Here's a look at how the Defense Department is being impacted by and responding to the COVID-19 pandemic.
Defense Secretary Mark T. Esper said in an interview broadcast late Aug. 8 that no more than 5,000 U.S. troops would remain in Afghanistan by the end of November as the Trump administration looks to move forward with a reduction of forces in the region.
Russia will perceive any ballistic missile launched at its territory as a nuclear attack that warrants a nuclear retaliation, the military warned in an article published Aug. 7. The harsh warning in the official military newspaper Krasnaya Zvezda (Red Star) is directed at the United States, which has worked to develop long-range non-nuclear weapons.
The fielding of a U.S. Air Force radar to detect ballistic missile threats, currently being installed at Clear Air Force Station, Alaska, is delayed by roughly a year, according to a recent Government Accountability Office report. Information provided by the Missile Defense Agency in June to the GAO indicated all construction and integration activities for the Long Range Discrimination Radar had stopped in March due to the coronavirus pandemic.
The U.S. military has updated its handbook on electronic warfare, changing it to a more all-encompassing, cross-branch approach for planning, executing, and assessing operations on the electromagnetic spectrum. The document, which is dated May 2020 but was not made public until late July, eliminates and replaces the previous joint publication for electronic warfare and provides principles and guidance related to joint electromagnetic spectrum operations, or JEMSO.
Retiring CMSAF Wright Talks Candidly about the Future of the Air Force, His George Floyd Post, and ‘Enlisted Jesus’ Memes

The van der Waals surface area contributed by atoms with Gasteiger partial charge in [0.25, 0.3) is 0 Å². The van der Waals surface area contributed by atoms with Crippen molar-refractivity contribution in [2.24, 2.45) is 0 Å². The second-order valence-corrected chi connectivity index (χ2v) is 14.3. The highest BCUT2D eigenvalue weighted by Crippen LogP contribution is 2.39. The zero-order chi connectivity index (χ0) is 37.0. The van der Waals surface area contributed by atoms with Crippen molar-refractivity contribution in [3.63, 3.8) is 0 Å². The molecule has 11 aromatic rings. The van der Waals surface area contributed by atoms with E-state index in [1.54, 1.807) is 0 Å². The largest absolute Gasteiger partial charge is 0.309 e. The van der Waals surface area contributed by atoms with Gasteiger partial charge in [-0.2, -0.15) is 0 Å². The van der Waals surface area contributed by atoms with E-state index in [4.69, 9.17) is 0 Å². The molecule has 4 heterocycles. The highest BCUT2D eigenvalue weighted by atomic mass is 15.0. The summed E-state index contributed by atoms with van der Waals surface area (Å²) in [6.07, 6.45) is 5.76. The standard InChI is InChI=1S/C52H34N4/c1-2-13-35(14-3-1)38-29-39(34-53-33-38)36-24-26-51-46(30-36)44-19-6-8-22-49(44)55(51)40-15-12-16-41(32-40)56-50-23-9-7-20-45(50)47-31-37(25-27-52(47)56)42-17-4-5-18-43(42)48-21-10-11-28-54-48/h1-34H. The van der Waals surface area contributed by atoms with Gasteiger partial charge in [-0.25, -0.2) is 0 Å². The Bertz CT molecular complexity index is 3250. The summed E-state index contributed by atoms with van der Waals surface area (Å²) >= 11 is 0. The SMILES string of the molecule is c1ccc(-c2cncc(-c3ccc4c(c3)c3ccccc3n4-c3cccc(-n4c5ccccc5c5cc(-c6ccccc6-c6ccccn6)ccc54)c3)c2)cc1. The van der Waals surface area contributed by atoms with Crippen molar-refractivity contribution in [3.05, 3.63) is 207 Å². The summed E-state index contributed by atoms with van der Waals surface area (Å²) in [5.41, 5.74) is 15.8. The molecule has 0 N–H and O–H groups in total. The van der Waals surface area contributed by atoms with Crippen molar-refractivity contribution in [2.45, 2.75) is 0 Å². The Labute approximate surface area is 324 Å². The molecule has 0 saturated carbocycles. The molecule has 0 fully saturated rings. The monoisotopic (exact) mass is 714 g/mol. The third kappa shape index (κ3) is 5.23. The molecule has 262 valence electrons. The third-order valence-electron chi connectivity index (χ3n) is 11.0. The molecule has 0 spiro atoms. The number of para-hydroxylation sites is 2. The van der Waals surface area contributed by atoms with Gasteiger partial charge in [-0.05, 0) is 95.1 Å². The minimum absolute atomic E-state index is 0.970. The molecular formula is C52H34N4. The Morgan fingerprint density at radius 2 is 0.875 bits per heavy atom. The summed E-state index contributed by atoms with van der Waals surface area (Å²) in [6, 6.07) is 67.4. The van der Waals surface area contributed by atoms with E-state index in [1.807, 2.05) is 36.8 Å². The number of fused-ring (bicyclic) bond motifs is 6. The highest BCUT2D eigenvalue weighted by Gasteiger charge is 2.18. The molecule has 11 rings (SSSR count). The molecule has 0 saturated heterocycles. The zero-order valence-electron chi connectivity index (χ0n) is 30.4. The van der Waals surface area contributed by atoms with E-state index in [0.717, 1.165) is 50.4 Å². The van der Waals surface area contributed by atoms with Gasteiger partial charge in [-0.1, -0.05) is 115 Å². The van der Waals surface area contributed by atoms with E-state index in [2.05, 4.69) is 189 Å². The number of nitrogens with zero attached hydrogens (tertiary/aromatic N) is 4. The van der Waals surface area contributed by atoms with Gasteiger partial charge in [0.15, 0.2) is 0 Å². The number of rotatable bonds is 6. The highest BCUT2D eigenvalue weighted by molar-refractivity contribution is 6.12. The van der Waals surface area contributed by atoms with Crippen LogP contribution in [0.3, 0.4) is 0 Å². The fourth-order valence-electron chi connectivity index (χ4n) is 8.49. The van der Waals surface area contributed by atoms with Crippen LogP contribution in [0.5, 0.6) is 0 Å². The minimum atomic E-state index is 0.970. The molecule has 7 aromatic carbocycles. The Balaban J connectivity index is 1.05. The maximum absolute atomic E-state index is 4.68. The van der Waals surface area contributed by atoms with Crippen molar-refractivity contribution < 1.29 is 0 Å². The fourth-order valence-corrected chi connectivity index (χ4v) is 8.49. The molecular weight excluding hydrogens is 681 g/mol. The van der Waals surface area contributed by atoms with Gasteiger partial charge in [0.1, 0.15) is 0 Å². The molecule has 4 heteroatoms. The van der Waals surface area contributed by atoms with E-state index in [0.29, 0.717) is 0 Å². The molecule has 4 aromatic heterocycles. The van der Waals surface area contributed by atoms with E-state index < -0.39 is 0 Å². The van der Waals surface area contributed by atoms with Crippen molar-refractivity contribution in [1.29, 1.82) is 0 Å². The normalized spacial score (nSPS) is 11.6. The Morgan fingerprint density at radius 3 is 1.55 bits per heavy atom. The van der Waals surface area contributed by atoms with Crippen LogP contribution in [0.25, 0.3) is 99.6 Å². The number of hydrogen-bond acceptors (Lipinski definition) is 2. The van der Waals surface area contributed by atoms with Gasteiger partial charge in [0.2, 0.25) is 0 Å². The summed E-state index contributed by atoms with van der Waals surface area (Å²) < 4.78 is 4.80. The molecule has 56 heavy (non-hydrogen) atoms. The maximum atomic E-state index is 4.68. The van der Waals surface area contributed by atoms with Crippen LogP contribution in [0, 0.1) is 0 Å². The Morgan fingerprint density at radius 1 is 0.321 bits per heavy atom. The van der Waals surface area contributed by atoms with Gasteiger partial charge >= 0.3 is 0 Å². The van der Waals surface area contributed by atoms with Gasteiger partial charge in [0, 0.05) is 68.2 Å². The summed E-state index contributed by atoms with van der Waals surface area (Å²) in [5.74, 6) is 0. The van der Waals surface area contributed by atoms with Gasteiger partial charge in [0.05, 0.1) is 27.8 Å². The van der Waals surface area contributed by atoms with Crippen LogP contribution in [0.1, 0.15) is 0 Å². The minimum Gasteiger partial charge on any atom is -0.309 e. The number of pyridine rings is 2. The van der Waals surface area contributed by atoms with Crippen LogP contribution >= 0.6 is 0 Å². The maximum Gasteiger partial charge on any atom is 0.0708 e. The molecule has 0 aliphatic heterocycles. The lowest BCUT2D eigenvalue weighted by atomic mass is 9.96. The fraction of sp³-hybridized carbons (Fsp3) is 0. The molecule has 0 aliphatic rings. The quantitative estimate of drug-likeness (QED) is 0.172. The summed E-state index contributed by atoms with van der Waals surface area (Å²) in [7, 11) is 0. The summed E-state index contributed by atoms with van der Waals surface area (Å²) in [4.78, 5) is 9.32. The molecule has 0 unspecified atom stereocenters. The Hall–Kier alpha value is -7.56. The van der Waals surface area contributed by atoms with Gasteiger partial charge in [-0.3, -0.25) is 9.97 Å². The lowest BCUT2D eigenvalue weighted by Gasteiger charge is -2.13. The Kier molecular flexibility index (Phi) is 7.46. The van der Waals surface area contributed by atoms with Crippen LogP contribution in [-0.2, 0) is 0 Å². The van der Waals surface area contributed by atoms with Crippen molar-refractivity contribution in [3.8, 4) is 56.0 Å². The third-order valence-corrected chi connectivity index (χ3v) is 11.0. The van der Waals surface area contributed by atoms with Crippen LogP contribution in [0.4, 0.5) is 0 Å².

When Chief Master Sergeant of the Air Force Kaleth O. Wright retires after 31 years of service, he will leave as one of the most consequential chief master sergeants of the Air Force. Not only did he lead the way on the diversity issue, but Wright also helped push the Air Force to do more on suicide prevention and improving Airmen’s emotional resiliency.
White House officials agreed to cover all of the costs of National Guard coronavirus response missions for three additional states on Friday, signaling that the federal government may eventually do the same for more states in coming months.
“Low-key deployments by citizen-soldiers have strengthened ties with 89 nations—but some crucial partners are missing,” write Bradley Bowman, senior director of the Center on Military and Political Power at the Foundation for Defense of Democracies, and Maj. Thomas G. Pledger, a visiting military analyst there.
The Japanese city of Nagasaki on Aug. 9 marked its 75th anniversary of the U.S. atomic bombing, with the mayor and dwindling survivors urging world leaders, including their own, to do more for a nuclear weapons ban.
The Pentagon is conducting its first survey in more than 30 years specifically focused on the reproductive health of female service members, according to an Aug. 4 release from the Military Health System Communications Office. It begins this month.
The initial deployment at a Spokane, Wash., medical center is now scheduled for October, while the new scheduling system will begin rolling out in August.
A U.S. Navy warship that typically sees F-35 Joint Strike Fighters and MV-22B Osprey tiltrotors crowding her flight deck is carrying a cargo of vintage airplanes instead. The amphibious assault ship USS Essex is making the trip from San Diego to Pearl Harbor with 14 World War II fighters, bombers, and trainers aboard, all scheduled to take part in a commemoration of World War II in the Pacific.